To reach Balnamoon’s Cave one must set off on foot from the end of the public road through Glen Esk. Beyond Lochlee Parish Church, a track strikes north, passing House of Mark. Signed for Ballater, Queen’s Well and Mount Keen, the route through Glen Mark follows the old Mounth Road, an ancient right of way linking Glen Esk with Deeside. It was well used by shepherds, cattle drovers and traders and was a quick way in and out for the Caterans, marauding cattle thieves who plundered farms in the Highlands from the Middle Ages through to the 17th century.

The cave's narrow entrance

The Mounth Road is just one of a number of old highways that once crossed the hills between Deeside and Angus and Queen Victoria regularly traversed them by pony during stays at Balmoral Castle. On September 20, 1861, she and her husband were heading for Fettercairn when they stopped for refreshment at White Well in Glen Mark.

The main track veers away from the well but a grassy path, branching right, leads to it. Beneath stone arches, water gurgles up into a bowl that carries the inscription: ‘Rest traveller, on this lonely green, and drink and pray for Scotland’s Queen.’

Later in the same year, Prince Albert died but Queen Victoria visited Glen Mark again in 1865 with her daughter Princess Helena. They lunched at Glenmark House, an isolated cottage just north of the well, before taking the water.

At Queen’s Well, walkers seeking out Balnamoon’s Cave branch west, leaving the Mounth Road to head into the wilder recesses of the glen. A track follows the Water of Mark upstream and in due course it must be crossed without the aid of a bridge. With Red Coats advancing it is not difficult to imagine Carnegy bounding through the freezing cold water in his kilt, his life dependent on him reaching the safety of his cave before he is spotted.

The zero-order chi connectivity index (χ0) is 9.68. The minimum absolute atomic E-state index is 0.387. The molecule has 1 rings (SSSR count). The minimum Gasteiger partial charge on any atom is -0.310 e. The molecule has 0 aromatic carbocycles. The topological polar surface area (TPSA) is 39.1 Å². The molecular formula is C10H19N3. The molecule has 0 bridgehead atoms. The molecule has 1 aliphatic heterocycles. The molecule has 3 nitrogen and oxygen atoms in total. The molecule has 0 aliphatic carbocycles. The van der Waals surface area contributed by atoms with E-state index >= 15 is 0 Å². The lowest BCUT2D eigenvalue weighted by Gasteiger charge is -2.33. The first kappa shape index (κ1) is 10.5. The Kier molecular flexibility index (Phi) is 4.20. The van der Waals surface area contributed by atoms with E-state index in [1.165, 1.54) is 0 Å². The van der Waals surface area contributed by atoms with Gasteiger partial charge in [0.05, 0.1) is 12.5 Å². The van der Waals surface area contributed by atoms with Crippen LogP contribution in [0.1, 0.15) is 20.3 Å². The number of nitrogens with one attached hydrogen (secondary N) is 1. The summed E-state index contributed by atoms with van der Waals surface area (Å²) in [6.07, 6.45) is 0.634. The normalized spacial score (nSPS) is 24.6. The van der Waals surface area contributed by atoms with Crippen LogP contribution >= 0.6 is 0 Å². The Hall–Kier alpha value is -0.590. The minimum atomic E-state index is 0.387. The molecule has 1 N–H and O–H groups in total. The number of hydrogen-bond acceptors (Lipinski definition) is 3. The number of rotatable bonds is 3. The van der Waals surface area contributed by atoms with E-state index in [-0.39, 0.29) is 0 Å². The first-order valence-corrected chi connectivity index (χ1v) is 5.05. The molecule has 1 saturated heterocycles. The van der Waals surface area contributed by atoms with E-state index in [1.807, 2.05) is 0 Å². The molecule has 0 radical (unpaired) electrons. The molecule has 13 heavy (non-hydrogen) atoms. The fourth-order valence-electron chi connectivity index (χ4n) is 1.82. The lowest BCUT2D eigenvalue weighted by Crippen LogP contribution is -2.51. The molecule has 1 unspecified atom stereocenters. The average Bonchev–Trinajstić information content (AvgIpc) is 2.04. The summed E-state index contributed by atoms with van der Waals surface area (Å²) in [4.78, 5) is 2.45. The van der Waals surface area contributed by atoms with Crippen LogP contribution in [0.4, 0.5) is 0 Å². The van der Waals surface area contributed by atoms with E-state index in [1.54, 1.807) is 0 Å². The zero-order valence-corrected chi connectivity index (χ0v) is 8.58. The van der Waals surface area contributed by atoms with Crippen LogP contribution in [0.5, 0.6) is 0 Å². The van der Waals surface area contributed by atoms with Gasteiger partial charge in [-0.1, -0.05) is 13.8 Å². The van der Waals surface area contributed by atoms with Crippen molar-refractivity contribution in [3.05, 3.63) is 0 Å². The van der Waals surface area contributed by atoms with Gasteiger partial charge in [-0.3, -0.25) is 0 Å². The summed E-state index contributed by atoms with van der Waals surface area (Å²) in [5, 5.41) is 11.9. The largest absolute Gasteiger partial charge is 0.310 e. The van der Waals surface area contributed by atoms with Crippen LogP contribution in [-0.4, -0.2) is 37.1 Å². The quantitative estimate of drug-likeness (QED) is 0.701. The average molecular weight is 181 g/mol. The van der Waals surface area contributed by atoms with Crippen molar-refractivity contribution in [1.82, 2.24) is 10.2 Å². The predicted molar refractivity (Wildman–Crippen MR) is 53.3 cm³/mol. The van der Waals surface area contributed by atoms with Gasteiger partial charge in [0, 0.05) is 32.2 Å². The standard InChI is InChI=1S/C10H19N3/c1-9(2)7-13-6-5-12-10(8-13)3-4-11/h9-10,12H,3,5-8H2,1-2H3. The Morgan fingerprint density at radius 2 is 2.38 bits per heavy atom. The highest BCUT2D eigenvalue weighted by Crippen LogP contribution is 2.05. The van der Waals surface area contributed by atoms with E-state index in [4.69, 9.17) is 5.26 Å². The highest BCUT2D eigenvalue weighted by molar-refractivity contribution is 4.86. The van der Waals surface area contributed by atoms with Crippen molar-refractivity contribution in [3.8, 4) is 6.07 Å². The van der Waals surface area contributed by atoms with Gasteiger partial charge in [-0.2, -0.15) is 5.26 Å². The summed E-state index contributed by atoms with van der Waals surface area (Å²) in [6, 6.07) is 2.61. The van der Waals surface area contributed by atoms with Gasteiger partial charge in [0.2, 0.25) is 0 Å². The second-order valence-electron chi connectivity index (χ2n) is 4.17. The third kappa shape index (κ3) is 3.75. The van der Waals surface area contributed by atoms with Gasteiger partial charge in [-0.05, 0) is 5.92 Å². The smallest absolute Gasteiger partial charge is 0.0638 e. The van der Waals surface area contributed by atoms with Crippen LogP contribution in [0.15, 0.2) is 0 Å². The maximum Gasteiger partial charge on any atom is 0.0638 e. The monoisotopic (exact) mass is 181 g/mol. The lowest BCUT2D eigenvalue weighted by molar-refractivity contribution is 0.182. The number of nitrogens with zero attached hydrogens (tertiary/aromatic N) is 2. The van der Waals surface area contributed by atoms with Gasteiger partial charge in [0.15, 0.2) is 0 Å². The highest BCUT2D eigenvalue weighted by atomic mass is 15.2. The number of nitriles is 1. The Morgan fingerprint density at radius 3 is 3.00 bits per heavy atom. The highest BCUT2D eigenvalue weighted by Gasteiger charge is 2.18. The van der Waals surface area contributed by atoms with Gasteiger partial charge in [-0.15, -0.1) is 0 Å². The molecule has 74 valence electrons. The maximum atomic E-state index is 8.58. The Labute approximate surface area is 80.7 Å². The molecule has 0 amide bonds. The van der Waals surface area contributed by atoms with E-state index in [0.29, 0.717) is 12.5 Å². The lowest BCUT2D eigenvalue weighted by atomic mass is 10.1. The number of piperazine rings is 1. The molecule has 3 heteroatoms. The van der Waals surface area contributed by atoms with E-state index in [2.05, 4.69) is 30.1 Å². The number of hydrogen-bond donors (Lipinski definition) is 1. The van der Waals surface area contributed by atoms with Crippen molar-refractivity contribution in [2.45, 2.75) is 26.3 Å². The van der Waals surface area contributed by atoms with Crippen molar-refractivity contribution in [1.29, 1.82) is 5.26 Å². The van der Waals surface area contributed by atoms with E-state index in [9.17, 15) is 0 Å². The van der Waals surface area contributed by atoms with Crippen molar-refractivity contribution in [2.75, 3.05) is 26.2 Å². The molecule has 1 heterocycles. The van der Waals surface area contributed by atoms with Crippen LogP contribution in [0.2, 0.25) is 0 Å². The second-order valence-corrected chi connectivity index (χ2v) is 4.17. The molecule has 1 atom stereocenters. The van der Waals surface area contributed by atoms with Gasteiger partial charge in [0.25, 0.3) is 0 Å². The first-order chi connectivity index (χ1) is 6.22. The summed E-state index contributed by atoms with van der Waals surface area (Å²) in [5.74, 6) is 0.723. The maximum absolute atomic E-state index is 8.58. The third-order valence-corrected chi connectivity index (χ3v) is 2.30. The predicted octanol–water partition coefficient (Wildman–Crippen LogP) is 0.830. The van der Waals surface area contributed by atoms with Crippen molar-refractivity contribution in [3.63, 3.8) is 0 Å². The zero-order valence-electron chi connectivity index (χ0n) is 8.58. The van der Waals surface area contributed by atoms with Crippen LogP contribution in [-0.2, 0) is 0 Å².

Higher up the glen, the path curves left to enter a gorge, flanked on both sides by brooding crags and steep slopes cascading with jagged stone. The river tumbles over great slabs of rock, pounding through deep chasms. Balnamoon’s Cave is now close at hand, although it is not easy to identify in the chaotic landscape, despite being marked on the Ordnance Survey map for the area.

Inside Balnamoon's Cave

Above the first waterfall encountered, the path emerges from heather moor on to a flat plain of grass, located below a second, higher waterfall. Once on the grass, cave hunters must bear left and head for a huge boulder topped with a crown of heather. One must bear right of this rock and continue straight on to reach the start of a narrow path, to the right of another large rock.

From the grassy ground, the little path rises through heather and blaeberry bushes, passing great slabs of rock on the right to reach the cave entrance, a slender slit barely discernable from the boulders that surround it on all sides.

The claustrophobic hollow within is a dark dank and soulless place, cold and infested with cobwebs. Too low to stand up in, there is space enough for a man to sleep on the rough floor of earth and stone. But desperate times called for desperate measures and, while Carnegy doubtless spent some uncomfortably restless nights in this murky cavern, at least he was safe.

The entrance offers a fine view over the valley below and approaching Red Coats would be easy to spot. However, had they rumbled his position, escape would have been all but impossible. The cave’s strength lies in its complete camouflage, blending perfectly into the landscape. Had it not been for the loose tongue of the local minister, who knows how long Carnegy, who died peacefully in 1791, may have been able to remain here undetected, guarded by his secret cave.